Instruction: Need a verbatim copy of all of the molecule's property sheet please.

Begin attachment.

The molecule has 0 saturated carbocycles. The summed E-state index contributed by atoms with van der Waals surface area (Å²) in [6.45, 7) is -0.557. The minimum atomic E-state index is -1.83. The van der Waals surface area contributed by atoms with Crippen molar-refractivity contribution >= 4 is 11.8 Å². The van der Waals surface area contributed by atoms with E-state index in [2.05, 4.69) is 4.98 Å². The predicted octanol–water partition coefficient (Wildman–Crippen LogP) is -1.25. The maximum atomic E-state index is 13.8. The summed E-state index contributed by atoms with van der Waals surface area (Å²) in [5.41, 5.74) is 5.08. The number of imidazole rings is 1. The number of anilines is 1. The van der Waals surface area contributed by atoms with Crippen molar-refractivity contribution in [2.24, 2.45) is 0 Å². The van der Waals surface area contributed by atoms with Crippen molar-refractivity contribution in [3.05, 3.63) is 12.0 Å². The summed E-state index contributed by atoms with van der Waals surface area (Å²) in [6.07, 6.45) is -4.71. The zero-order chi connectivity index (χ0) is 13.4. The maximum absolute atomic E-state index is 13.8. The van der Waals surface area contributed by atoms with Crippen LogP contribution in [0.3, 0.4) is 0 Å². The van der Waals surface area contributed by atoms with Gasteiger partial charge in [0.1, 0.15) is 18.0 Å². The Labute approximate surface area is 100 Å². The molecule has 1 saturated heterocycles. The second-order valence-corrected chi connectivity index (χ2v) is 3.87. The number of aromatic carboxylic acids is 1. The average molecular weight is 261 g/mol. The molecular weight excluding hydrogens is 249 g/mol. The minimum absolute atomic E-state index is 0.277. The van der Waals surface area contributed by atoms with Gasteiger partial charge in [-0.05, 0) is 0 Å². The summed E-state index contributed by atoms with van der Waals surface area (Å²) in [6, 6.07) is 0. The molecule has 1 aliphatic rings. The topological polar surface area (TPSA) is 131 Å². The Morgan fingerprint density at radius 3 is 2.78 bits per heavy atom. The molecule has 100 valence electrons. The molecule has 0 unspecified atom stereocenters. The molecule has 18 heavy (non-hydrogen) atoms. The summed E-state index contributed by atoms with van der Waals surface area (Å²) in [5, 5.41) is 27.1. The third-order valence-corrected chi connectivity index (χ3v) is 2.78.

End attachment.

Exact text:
The molecule has 0 saturated carbocycles. The summed E-state index contributed by atoms with van der Waals surface area (Å²) in [6.45, 7) is -0.557. The minimum atomic E-state index is -1.83. The van der Waals surface area contributed by atoms with Crippen molar-refractivity contribution >= 4 is 11.8 Å². The van der Waals surface area contributed by atoms with E-state index in [2.05, 4.69) is 4.98 Å². The predicted octanol–water partition coefficient (Wildman–Crippen LogP) is -1.25. The maximum atomic E-state index is 13.8. The summed E-state index contributed by atoms with van der Waals surface area (Å²) in [5.41, 5.74) is 5.08. The number of imidazole rings is 1. The number of anilines is 1. The van der Waals surface area contributed by atoms with Crippen molar-refractivity contribution in [2.24, 2.45) is 0 Å². The van der Waals surface area contributed by atoms with Crippen molar-refractivity contribution in [3.05, 3.63) is 12.0 Å². The summed E-state index contributed by atoms with van der Waals surface area (Å²) in [6.07, 6.45) is -4.71. The zero-order chi connectivity index (χ0) is 13.4. The maximum absolute atomic E-state index is 13.8. The van der Waals surface area contributed by atoms with Crippen LogP contribution in [0.3, 0.4) is 0 Å². The van der Waals surface area contributed by atoms with Gasteiger partial charge in [0.1, 0.15) is 18.0 Å². The Labute approximate surface area is 100 Å². The molecule has 1 saturated heterocycles. The second-order valence-corrected chi connectivity index (χ2v) is 3.87. The number of aromatic carboxylic acids is 1. The average molecular weight is 261 g/mol. The molecular weight excluding hydrogens is 249 g/mol. The minimum absolute atomic E-state index is 0.277. The van der Waals surface area contributed by atoms with Gasteiger partial charge in [-0.05, 0) is 0 Å². The summed E-state index contributed by atoms with van der Waals surface area (Å²) in [6, 6.07) is 0. The molecule has 1 aliphatic rings. The topological polar surface area (TPSA) is 131 Å². The Morgan fingerprint density at radius 3 is 2.78 bits per heavy atom. The molecule has 100 valence electrons. The molecule has 0 unspecified atom stereocenters. The molecule has 18 heavy (non-hydrogen) atoms. The summed E-state index contributed by atoms with van der Waals surface area (Å²) in [5, 5.41) is 27.1. The third-order valence-corrected chi connectivity index (χ3v) is 2.78.